Solvency II Directive measures to aid European economic recovery

While the European Commission’s most recent opinion on the review of the Solvency II Directive is broadly in line with the final European Insurance and Occupational Pensions Authority (EIPOA) opinion issued in December 2020, some measures have now been amended. These amendments are designed to strengthen the capacity of European insurers to contribute to the economic recovery post-Covid-19 through the release of up to €90bn capital in the short term.

Long-term equity investment, risk-free rate curve and interest rate risk

The long-term equity class introduced in 2019 is subject to a reduced capital charge of 22% instead of the traditional 39% or 49%, where the symmetrical adjustment1 would also be modified to +/-17%; dependent on numerous qualifying criteria that have restricted the use of this category. The Commission proposes to clarify these criteria and even to make them more flexible. In particular, by lifting the “ring-fencing” condition that has been widely criticised by the market with the aim of reducing the Solvency Capital Requirement (SCR) by €10.5bn at European level.

Adjustments are also proposed to the method of extrapolating the risk-free rate curve, which overcome the limitations of the current approach and partially correct the overestimation of rates beyond the last liquid point. This approach will have a negative impact on capital, which will be more pronounced for portfolios with long-term guarantees.

The Commission also proposes to take account of the downward stressing of negative interest rates, necessary in the current economic environment. There are also plans to stress the Ultimate Forward Rate2 (UFR) level in deviating rate curve scenarios.

The cumulative impact of these two measures would lead to an increase in the SCR of between €20bn and €25bn and a decrease in own funds of between €35bn and €70bn at European level, with a gradual implementation between the date when the amendment3 comes into force and 2032.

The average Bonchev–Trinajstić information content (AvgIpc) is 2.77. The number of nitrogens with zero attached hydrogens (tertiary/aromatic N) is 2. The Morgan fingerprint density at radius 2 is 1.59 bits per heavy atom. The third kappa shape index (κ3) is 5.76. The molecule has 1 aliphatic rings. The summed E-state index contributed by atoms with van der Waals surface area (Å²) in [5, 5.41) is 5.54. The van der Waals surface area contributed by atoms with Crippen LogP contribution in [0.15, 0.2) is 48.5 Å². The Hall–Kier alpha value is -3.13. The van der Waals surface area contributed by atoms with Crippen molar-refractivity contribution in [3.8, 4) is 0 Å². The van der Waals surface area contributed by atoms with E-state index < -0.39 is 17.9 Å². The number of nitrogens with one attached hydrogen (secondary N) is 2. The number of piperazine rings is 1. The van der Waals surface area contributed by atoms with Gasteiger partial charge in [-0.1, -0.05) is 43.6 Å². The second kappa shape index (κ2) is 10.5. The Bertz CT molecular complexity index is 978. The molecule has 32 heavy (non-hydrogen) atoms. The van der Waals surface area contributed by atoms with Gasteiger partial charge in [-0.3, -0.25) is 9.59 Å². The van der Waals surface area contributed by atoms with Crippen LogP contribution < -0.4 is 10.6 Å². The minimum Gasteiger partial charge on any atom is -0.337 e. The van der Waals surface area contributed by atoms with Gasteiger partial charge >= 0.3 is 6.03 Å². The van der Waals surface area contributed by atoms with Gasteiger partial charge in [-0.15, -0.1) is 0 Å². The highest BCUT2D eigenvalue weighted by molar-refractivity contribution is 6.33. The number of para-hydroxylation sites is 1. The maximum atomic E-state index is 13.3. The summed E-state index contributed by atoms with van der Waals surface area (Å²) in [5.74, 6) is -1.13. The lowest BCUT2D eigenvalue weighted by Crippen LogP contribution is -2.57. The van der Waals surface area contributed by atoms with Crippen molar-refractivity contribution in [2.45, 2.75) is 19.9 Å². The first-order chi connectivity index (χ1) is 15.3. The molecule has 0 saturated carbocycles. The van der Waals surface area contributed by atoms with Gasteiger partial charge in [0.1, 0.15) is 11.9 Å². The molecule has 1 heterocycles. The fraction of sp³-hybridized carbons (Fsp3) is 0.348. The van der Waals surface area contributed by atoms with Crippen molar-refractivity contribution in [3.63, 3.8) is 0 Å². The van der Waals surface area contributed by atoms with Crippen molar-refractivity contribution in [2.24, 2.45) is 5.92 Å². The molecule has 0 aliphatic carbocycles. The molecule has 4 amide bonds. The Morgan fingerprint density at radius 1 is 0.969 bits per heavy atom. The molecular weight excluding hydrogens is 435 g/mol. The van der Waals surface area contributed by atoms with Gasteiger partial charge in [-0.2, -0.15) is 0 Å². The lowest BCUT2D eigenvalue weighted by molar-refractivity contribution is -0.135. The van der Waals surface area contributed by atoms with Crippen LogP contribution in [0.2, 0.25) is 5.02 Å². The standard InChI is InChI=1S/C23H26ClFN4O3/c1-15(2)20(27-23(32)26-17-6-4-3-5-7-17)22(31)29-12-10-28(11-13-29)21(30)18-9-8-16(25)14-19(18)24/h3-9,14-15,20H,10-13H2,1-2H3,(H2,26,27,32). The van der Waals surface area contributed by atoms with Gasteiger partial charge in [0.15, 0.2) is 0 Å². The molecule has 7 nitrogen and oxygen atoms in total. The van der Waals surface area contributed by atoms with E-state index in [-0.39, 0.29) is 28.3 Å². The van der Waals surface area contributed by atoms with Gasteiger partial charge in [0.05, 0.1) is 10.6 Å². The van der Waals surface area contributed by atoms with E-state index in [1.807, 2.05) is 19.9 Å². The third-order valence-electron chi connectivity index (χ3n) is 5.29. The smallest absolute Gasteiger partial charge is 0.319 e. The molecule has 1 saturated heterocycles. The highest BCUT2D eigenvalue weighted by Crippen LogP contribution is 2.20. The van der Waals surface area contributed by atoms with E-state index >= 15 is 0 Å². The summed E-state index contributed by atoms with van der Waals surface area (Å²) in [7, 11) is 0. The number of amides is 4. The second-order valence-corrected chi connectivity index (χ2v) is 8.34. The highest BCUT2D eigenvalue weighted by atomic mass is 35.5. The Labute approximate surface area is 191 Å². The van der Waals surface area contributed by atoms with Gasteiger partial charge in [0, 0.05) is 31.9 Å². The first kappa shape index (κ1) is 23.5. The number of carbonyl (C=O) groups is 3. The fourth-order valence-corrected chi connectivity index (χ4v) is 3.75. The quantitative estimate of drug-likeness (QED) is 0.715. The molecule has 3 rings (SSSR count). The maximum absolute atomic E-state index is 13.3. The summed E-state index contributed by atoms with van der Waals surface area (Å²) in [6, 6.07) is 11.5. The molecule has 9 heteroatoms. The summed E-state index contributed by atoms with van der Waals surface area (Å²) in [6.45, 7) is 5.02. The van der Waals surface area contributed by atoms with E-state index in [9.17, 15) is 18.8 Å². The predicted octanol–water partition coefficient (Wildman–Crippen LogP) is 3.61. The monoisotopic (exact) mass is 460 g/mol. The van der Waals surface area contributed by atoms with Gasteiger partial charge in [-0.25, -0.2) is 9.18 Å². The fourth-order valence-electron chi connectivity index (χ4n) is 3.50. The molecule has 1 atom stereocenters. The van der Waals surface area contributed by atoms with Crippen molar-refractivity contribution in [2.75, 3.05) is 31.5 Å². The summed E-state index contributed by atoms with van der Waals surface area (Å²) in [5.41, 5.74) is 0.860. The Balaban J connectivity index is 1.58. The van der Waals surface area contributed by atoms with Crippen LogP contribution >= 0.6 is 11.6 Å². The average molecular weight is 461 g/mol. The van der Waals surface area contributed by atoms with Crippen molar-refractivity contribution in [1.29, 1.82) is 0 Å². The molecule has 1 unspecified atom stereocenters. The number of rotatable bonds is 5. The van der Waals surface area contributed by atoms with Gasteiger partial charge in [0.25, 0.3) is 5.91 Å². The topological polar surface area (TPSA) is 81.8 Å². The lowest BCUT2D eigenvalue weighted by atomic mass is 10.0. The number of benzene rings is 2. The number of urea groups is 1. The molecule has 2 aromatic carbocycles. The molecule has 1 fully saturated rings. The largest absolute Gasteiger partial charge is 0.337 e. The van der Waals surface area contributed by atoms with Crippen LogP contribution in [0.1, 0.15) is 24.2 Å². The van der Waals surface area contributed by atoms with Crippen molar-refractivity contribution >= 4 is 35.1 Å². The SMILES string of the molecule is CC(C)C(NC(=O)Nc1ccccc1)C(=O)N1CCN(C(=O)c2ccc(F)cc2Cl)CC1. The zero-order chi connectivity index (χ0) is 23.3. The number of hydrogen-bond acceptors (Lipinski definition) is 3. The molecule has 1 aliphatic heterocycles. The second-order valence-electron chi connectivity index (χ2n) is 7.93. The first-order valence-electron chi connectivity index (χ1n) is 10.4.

Volatility adjuster

The volatility adjustment (VA), applied to risk-free rates to prevent pro-cyclical market behaviour, is currently determined by EIOPA and is therefore not entity-specific. The proposed amendment introduces two own application ratios that would adjust the reference VA level downwards. The first is intended to mitigate “overshooting” effects, correcting the excessive reduction in technical provisions that can result from the application of the VA and the second aims to reward portfolios of “illiquid” liabilities. Again, the measure will be accompanied by additional reporting requirements.

Risk margin reduction

The Commission recommends a further reduction in the allowance factor on forecast SCRs proposed by EIOPA and a reduction in the cost-of-capital rate from 6% to 5%. These measures would reduce the size of the risk margin by more than €50bn across the sector in the EU, again with a greater benefit for insurers with long guarantees.

Strengthening the proportionality principle and quality of supervision

The proportionality principle has been strengthened by raising the thresholds which the Solvency II Directive does not apply to €50m of technical provisions, and between €5m and €25m of premiums written. Secondly, the review introduces a new concept of “low risk profile undertakings” which may apply all the simplifications offered by the regulations.

In addition, the Commission again proposes a requirement to have the Solvency II economic balance sheet and the SFCR report audited by an approved external auditor, except for “low risk profile undertakings”. Plus, the Solvency and Financial Condition Report (SFCR) will now have two main sections; one addressed to policyholders and one to analysts. The Commission also proposes to introduce requirements for long-term climate change scenario analysis, in line with the objectives of the European Green Deal.

In conclusion, the welcome changes proposed by the Commission will potentially have a very positive impact for long-term portfolio players and offer a more economic approach to rates, both for the calculation of technical provisions and the SCR. Plus, significant adjustments to the risk margin and improved quality of oversight and reporting offer a stronger platform for economic recovery.